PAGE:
I have served for some time now as a member of an alumni advisory committee for my undergraduate alma mater. To its credit, the school set up an Asian American Studies unit, although not a full department. Because of that, AAS professors need also to be hired through and significantly attached to other more established departments and traditional disciplines such as Literature, History, Journalism or Social Science. In these departments, however, the complex and academically rigorous aspects of AAS are not well understood and the value of the scholarship may not be as fully respected. Even where it is, criteria for judging meritorious performance may be vary greatly between the two disciplines. For example, the most desirable research publications, research paradigms, and even language used in AAS may be very different from those stressed in the traditional department.
Where such conditions are the case, the likelihood of tenure is diminished. Even where there is an administration commitment, the politics and the values of each involved department and decision-maker must also be considered.
Tenure decisions bring into play all of the issues that we can consider with the glass ceiling and other promotional barriers. What stereotypes do people hold about someone of a different race, ethnicity, religion, sexual orientation or age? What biases do we have about our areas of study or our methodologies, and what are valid or more important to areas of inquiry? Who is a good teacher and what styles are effective? What effect do accents, or physical or mental disabilities, have on someone’s teaching styles? Sometimes one or more of these factors may go into appropriate standards for hiring or tenure. The more general the assumption, though, the more likely we are dealing with prejudice that should be bracketed out of consideration.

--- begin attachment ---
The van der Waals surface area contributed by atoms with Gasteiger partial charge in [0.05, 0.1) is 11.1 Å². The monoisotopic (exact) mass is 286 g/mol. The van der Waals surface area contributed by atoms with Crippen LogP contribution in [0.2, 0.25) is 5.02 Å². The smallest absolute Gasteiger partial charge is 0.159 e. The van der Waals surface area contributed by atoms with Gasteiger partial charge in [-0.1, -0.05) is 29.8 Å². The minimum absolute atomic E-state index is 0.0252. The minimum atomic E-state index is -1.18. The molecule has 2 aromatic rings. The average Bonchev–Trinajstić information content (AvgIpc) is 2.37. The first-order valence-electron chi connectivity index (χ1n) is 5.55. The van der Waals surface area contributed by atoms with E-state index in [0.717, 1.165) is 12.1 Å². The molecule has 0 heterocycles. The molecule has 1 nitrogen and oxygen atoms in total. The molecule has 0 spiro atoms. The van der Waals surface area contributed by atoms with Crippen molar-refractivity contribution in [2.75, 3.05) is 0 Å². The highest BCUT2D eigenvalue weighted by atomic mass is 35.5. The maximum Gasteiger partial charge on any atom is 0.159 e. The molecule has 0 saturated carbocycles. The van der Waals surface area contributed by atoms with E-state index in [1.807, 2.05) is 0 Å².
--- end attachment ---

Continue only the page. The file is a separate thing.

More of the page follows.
The difficulty, however, is between the ideal and practical. It is hard to even be aware of discriminatory considerations in a generalized review process such as a tenure decision, which is, by its nature, very subjective and behind closed doors.
For this reason, there is little ability in such cases to enforce the standards of our civil rights laws. Even if discriminatory motives were hinted at or apparent in the decision, or even stated as a reason, it is difficult under these conditions to prove the motive was an effective part of the decision-making process.
The ramifications of this are fundamental to the purposes of our educational system. Role models can inspire people of one’s own background, and they can help those of different backgrounds overcome stereotypes and develop respect for difference. Moreover, if diversity becomes part of an educational culture, it will increase the acceptance of diversity in society at large.